As entrepreneurs and small business owners, we start off by funding our business with what little cash we have or go to friends and family with tin cup in hand to gather up enough capital to get going. At some point, typically sooner than later, we need more cash but Uncle Louie and Aunt Betty have stopped returning our phone calls. It’s time to start exploring other options.
Our first thought is a bank loan. After all, isn’t that what banks do - lend money? Not so fast, Mr. Buffett. We quickly learn the hard way that getting a bank loan is not as easy as their small business-friendly ads make us believe. It’s hard to find data on how often banks reject business loan applications but here’s a link to a somewhat credible source. It says that big banks approve roughly 25% of the loans they consider. Small banks approve just under 50% of their applications. However, this data reflects approval rates of applications that make it to the committees that approve or reject loans. It does not include statistics on most of applications that never make it past the loan officer – and that’s a big number!
So, what about the Small Business Administration (SBA)? Doesn’t the SBA exist to hand out loans to entrepreneurs like us? Nope. In fact, contrary to popular belief, the SBA does not actually lend money. They simply guarantee to repay most of the loan principal that a bank decides to approve, and only after all attempts have been made to get you to repay that loan. The SBA guarantee protects the bank, not us.
After being rejected by a few banks, we then look toward angel investor groups. Angel investors are small groups of local, well-meaning, well-heeled people with high net worth and capital to invest in local businesses. You can find a directory of them here. While they represent a significant amount of investment dollars, in the grand scheme of things, they aren’t much different than banks in the fact that they only finance a small percentage of true startups and entrepreneurial ventures.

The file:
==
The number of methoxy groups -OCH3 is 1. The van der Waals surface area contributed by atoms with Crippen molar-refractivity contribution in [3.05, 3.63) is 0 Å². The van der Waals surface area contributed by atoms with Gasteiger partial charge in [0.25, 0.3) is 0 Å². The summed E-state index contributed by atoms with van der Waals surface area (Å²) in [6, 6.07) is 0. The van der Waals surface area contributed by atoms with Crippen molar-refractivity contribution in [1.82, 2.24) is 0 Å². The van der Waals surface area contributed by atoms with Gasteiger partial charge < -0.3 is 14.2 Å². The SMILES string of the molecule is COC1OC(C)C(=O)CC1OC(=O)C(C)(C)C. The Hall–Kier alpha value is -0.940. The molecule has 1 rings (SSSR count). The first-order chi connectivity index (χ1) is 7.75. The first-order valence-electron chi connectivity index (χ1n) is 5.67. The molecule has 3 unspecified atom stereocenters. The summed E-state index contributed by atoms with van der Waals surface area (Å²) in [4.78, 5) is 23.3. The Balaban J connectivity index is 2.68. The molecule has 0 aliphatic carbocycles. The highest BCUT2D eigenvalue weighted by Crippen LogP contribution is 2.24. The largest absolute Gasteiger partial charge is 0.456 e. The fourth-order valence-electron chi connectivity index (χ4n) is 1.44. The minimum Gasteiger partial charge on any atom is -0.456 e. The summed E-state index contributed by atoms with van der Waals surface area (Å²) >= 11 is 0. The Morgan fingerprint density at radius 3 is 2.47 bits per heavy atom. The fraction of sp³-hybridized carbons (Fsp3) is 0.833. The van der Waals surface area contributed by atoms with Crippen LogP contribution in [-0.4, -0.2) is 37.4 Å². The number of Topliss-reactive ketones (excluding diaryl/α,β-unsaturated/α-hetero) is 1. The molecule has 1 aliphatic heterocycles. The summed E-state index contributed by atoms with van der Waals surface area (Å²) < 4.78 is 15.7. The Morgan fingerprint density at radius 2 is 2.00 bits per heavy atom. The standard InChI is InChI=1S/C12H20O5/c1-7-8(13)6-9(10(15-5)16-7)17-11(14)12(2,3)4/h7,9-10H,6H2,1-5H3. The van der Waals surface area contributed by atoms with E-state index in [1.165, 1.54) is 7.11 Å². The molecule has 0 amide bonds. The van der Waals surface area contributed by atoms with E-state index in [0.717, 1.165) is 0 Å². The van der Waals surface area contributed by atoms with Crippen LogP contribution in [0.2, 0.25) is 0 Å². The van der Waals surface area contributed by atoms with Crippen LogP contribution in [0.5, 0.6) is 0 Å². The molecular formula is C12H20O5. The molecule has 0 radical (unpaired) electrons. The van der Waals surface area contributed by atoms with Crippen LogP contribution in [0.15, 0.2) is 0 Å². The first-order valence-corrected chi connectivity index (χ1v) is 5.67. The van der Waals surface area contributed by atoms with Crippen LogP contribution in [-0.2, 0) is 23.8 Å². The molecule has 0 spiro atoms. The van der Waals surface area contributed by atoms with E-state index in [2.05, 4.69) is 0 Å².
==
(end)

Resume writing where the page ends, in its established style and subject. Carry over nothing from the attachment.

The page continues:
So what’s next? After we max out our credit cards, we turn to options like venture debt, Community Development Financial Institutions (CDFIs), accounts receivable financing, and using our IRAs for business purposes. This is when money gets really expensive if you’re able to pull together what is needed to get funding from these sources. Some of us do it out of desperation but this only increases the already heightened pressure to perform.
Relief on the Way! Equity Crowdfunding!
The good news is that equity crowdfunding is a new and viable option for entrepreneurs and small business owners in North Carolina. For the first time, control over the type of offer (debt or equity) and the terms in which the offer is funded are in the hands of the entrepreneur, not the bank or investor. While the type and terms need to be attractive enough to motivate the “crowd” to invest, the small business owner determines the terms of the investment. As a result, they aren’t nearly as Draconian as we see in other funding scenarios.
How does it work, you might ask? The key to equity crowdfunding in North Carolina is 1) compliance with the State’s regulatory requirements (the NC PACES Act), and 2) the successful marketing of an offering to the crowd of investors that can contribute. With regulatory markers set at raising up to $1,000,000 and $2,000,000, the opportunity is now readily available, and we look forward to seeing how this advancement disrupts (in a positive way) the small business climate in North Carolina.